Not everything unusual that happens in India is cryptozoological in nature; there are a great many Fortean feats claimed by Indian people as well. One man reputed to be able to perform seemingly impossible tasks is Prahlad Jani, a man who claims to live on air alone.
Jani was born Chunriwala Mataji in the Indian state of Gujarat in 1929 and left home at the age of seven to live in the jungle. It was while he was in the jungle when he was eleven years old that he claims to have had a religious experience after which he became a devoted follower of the Hindu goddess Amba. Afterwards he dressed as a female with long hair to show his devotion for the goddess. Jani claims that the goddess blesses him with an elixir called amrit, which flows out of a hole in his pallet, and because of this divine elixir’s powers he does not need to consume food or water, and needs air alone to survive. He has been living as a hermit in a rainforest cave since the 1970s.
Recognising the potential advantages of being able to live without food or water for soldiers and astronauts if the claims were in any way true, Professor Sundhir Shah of the KM school of PG medicine and research, Sheth V. S. General Hospital, Ahmedabad, decided to study Prahlad Jani in both 2003 and 2010.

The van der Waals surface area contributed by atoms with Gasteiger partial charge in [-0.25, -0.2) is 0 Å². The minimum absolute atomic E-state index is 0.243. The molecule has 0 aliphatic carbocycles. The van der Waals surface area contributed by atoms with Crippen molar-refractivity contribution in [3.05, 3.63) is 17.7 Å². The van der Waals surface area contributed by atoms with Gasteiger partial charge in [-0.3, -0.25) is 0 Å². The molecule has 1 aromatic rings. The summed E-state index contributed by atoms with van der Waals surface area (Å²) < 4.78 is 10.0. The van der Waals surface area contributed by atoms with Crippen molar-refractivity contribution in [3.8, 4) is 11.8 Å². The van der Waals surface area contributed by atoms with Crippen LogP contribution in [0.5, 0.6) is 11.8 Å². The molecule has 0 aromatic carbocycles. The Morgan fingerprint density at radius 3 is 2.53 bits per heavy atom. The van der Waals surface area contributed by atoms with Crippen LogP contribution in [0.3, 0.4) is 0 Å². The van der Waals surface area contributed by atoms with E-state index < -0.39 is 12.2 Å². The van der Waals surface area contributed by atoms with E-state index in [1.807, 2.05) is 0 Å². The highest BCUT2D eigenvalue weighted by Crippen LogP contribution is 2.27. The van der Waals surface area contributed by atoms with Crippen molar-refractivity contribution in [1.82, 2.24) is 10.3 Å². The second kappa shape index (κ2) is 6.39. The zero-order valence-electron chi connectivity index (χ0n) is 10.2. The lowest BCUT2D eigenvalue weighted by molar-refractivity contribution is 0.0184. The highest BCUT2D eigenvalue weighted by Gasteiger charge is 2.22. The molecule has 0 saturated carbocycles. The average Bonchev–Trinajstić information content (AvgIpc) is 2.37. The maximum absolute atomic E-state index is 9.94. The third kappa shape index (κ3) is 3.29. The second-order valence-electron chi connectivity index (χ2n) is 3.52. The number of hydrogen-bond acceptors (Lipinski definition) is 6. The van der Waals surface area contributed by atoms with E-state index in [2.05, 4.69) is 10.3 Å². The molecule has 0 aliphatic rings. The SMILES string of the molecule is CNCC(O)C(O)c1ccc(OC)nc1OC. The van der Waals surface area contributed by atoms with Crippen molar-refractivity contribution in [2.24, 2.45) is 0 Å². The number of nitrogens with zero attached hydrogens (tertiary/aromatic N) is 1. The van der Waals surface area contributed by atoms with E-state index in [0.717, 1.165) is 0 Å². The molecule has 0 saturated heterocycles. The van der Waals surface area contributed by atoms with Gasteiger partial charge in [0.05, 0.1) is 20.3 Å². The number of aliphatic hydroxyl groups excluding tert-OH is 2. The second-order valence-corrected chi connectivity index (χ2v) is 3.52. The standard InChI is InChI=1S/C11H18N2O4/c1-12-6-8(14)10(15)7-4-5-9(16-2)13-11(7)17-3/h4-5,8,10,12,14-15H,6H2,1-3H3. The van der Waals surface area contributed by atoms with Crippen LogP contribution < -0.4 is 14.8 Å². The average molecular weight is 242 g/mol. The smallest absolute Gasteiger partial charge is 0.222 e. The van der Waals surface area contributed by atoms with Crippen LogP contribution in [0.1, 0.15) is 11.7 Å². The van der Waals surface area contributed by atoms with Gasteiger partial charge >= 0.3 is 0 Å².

In the 2003 tests in Sterling Hospital, Ahmedabad, it was established that Jani was physically normal apart from a hole in his pallet (this being the hole through which he claim's the elixir flows), and he was kept under observation. Jani was not observed drinking and the only water he was given by the scientists was 100ml of water to use as a mouthwash each day. Scientists observed urine forming in his bladder but he was not observed passing urine or stool during the ten days he was kept under observation at the hospital.
Although Jani did not engage in strenuous exercise during the ten day trial he did loose weight, which cast doubt on his claims to be able to survive indefinitely on air alone. During the 2010 trial at the same hospital Jani was kept under observation by CCTV and given regular blood tests, again scientists observed fluctuating amounts of water in his bladder but did not see him pass water. Sanal Edamaruku; a sort of Indian version of Richard Dawkins but with a background in political study rather than science; described the experiment as a farce because it had been possible for Jani to move outside of the CCTV's field of view and because he, Edamaruku, had not been given permission to inspect the project during its operation. Quite why a man with no scientific training would expect given access to an expensive experiment when he clearly intended to rubbish it whether the project deserved being rubbished or not, I have no idea.
Jani may well be able to go without food or water for long periods of time as he claims or he may be pulling off a bit of David-Blaine-style trickery. Without further periods of testing it is hard to say for sure but if it is a genuine talent then all humans may be capable of similar feats with the right amount of training or practice. Personally, I am not particularly convinced that anyone could live without food and water indefinitely but you do hear some remarkable stories of survival where a person has performed similar feats, so a few days could be well within the realms of possibility.